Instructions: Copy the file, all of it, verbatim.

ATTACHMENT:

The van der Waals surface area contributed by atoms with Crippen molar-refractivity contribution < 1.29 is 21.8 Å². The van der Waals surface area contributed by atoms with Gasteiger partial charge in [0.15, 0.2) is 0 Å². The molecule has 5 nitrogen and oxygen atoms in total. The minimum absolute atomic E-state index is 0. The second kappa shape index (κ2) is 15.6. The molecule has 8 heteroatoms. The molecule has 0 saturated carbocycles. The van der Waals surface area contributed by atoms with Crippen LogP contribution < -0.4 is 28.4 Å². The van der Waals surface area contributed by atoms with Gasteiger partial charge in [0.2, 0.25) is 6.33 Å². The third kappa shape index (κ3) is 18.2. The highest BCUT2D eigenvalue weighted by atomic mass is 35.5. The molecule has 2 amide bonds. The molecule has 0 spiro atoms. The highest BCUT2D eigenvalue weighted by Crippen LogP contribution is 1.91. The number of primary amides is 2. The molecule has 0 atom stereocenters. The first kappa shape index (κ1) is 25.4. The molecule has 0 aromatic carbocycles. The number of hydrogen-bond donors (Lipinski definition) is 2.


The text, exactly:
The van der Waals surface area contributed by atoms with Crippen molar-refractivity contribution < 1.29 is 21.8 Å². The van der Waals surface area contributed by atoms with Gasteiger partial charge in [0.15, 0.2) is 0 Å². The molecule has 5 nitrogen and oxygen atoms in total. The minimum absolute atomic E-state index is 0. The second kappa shape index (κ2) is 15.6. The molecule has 8 heteroatoms. The molecule has 0 saturated carbocycles. The van der Waals surface area contributed by atoms with Crippen LogP contribution < -0.4 is 28.4 Å². The van der Waals surface area contributed by atoms with Gasteiger partial charge in [0.2, 0.25) is 6.33 Å². The third kappa shape index (κ3) is 18.2. The highest BCUT2D eigenvalue weighted by atomic mass is 35.5. The molecule has 2 amide bonds. The molecule has 0 spiro atoms. The highest BCUT2D eigenvalue weighted by Crippen LogP contribution is 1.91. The number of primary amides is 2. The molecule has 0 atom stereocenters. The first kappa shape index (κ1) is 25.4. The molecule has 0 aromatic carbocycles. The number of hydrogen-bond donors (Lipinski definition) is 2.